I’ve been thinking this week about my colleague and good friend, Dr. Jensen Moore, whose tweet (@magicalpr) about reclaiming her title of “Dr.” went viral. With #immodestwomen, women with doctorates and other credentials have stepped up and reclaimed the honorifics as their due.
As they should. As all women should.
I recently discovered that I am the first female full professor in the history of the Department of Mass Media (and any of its previous incarnations). The thought dumbfounded me a bit, because how is it still possible that some firsts like that still exist in 2018?
I was tempted to downplay the achievement. I am always tempted to downplay my achievements, and in many ways, I often do downplay my achievements.
Part of this tendency to modesty comes from socialization and acculturation. Women of my cultural background (white, small town, upper Midwest, largely rural) get on with things. We step in, we do what needs to be done, we step back.
The tactic we’re taught is to work around and behind the scenes to effect change. Up front, well-publicized rebellion against the status quo only incites the menfolk. Present a well-thought out fait accompli, on the other hand, and the menfolk take the credit. Whether they do or not doesn’t matter, as long as the project (movement, whatever) gets done.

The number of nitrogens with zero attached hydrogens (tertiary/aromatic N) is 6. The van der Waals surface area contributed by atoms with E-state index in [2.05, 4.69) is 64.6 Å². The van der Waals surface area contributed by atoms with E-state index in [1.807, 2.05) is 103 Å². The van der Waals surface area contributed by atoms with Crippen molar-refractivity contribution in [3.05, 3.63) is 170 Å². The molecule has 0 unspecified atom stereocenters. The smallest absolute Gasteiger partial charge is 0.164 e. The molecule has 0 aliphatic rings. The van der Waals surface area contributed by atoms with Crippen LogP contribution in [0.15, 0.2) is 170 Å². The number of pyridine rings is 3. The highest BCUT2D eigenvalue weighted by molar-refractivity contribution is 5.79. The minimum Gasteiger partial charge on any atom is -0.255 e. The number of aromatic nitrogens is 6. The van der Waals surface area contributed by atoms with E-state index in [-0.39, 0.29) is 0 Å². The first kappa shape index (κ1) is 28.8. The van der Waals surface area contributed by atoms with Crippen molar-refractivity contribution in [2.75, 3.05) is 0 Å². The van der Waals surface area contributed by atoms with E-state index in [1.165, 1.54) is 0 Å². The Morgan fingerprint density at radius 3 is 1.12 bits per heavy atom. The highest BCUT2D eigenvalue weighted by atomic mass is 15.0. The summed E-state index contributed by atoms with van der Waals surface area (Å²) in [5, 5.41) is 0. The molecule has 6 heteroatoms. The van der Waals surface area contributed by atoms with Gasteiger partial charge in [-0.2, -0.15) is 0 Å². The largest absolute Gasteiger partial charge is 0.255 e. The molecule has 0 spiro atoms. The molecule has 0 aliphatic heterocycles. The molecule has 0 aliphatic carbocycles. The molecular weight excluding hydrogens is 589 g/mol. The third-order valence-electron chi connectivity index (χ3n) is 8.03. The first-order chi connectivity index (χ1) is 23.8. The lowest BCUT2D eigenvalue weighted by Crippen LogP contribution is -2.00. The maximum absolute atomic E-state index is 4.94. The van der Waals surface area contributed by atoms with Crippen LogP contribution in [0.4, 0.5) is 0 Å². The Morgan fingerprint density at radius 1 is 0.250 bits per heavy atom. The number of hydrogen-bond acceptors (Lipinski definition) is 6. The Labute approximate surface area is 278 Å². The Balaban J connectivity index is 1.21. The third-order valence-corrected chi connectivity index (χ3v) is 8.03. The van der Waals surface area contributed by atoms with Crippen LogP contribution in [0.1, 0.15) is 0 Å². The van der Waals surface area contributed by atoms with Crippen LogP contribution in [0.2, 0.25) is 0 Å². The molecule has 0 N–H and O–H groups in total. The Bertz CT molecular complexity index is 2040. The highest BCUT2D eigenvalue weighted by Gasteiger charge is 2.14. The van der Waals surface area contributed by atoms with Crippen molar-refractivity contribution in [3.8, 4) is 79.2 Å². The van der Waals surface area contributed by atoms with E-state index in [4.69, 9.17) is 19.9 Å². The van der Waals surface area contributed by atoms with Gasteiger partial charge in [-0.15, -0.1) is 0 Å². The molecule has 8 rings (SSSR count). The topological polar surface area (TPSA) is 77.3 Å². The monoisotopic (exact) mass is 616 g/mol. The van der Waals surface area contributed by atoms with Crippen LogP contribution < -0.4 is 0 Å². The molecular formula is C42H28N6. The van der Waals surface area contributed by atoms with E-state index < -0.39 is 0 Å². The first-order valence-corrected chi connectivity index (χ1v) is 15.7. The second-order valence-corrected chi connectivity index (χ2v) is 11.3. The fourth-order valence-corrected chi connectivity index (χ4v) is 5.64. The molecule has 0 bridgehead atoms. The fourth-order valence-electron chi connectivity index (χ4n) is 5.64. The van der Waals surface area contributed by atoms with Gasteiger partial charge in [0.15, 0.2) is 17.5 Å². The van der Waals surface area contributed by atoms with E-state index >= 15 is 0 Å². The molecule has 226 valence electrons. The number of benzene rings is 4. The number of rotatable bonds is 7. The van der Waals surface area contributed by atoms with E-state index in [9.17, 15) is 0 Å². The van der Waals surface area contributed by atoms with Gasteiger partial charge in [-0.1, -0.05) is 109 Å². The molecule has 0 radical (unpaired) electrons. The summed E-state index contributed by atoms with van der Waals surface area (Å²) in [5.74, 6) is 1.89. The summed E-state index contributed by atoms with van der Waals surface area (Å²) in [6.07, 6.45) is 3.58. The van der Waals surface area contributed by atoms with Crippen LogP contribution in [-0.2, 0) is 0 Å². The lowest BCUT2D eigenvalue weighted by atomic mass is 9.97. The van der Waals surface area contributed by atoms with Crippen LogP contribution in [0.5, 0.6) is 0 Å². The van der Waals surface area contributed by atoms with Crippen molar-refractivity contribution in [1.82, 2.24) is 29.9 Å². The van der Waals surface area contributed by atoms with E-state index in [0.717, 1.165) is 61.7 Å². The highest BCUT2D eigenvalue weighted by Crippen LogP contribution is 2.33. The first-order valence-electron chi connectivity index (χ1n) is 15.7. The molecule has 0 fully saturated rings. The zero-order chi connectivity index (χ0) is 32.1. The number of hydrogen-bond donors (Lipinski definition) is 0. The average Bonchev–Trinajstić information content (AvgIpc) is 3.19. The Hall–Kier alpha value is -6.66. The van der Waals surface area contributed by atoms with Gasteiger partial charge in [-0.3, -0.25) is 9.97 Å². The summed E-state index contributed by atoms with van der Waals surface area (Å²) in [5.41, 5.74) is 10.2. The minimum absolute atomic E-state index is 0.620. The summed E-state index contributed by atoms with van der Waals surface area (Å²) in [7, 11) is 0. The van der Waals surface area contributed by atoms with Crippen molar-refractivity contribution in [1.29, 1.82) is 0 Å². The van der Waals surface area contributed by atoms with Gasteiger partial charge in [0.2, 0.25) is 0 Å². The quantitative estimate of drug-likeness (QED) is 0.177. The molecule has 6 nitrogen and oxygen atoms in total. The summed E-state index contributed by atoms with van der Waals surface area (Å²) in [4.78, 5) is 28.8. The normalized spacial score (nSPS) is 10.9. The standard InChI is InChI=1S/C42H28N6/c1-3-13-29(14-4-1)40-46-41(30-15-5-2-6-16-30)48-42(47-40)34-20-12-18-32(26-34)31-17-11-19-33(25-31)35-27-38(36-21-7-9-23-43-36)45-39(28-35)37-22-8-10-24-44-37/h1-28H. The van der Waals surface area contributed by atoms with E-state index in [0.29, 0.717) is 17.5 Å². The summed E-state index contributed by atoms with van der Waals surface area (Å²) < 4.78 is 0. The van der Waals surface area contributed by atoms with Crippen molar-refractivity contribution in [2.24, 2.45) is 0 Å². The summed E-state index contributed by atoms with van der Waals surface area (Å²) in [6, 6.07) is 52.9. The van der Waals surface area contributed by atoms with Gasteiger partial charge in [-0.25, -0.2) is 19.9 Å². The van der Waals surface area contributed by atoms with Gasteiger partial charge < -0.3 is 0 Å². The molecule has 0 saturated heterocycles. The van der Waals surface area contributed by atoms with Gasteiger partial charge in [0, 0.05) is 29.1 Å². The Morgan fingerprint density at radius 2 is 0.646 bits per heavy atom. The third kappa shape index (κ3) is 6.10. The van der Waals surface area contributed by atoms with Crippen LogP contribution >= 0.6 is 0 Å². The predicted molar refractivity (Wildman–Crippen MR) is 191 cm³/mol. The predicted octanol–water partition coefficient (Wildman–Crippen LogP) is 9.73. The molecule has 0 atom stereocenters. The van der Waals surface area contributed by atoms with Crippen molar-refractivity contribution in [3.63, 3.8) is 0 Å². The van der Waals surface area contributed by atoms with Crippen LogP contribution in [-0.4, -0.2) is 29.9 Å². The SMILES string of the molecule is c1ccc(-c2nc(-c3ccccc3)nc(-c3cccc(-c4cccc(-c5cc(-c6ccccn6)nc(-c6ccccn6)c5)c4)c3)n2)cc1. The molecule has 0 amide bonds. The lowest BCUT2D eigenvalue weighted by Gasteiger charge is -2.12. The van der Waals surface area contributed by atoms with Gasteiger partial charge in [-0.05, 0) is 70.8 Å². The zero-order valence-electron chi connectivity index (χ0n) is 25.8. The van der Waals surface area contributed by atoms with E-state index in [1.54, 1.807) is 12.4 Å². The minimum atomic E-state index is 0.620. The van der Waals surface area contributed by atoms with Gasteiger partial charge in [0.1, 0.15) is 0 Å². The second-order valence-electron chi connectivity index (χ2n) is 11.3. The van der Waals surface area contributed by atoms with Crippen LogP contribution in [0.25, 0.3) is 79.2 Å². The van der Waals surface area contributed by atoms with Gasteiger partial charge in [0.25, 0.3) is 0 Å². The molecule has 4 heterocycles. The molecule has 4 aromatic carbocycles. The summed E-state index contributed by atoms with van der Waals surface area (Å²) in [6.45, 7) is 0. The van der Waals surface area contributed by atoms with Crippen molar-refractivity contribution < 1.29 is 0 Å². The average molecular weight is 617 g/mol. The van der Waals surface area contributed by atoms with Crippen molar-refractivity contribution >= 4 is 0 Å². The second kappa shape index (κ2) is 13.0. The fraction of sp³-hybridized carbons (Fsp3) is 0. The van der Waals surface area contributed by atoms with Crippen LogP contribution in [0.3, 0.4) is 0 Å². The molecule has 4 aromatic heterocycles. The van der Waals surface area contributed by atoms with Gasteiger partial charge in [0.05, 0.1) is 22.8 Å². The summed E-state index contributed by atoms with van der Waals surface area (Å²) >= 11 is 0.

Evidence of this attitude can be found in multiple places. Historian Genevieve McBride documented an entire women’s movement in the Midwest that happened underground, in the women’s clubs and social circles. Laura Ingalls Wilder wrote in her column in the Missouri Ruralist, discussing suffrage, that many women agree that their men “are not infallible.” She did so while pointing out strategies for working around them.
In Mary Poppins, Mrs. Banks sings a song about her suffrage work, and the lyrics are telling: “While we adore men individually, we agree that as a whole they’re rather stupid.” I’d forgotten this line until I introduced my preschool-aged daughters to the movie, and it caught me by surprise, even as I giggled.
Laurel Thatcher Ulrich said, in her book, A Midwife’s Tale, “Well-behaved women seldom make history.” The line also became the title of another of her books. Her point, in general, is that everyday women simply get on with what it is they need to do, as her protagonist, midwife Martha Ballard, did.
The lesson behind #immodest women, therefore rings with truth. Go ahead and get on with it, but don’t forget to take your credit where its due, too. In today’s climate, those living modestly get overlooked and left behind.
Congratulations, Dr. Moore, for raising this issue. And to all my colleagues, past, present, and future, remember to claim your title and own your own achievements.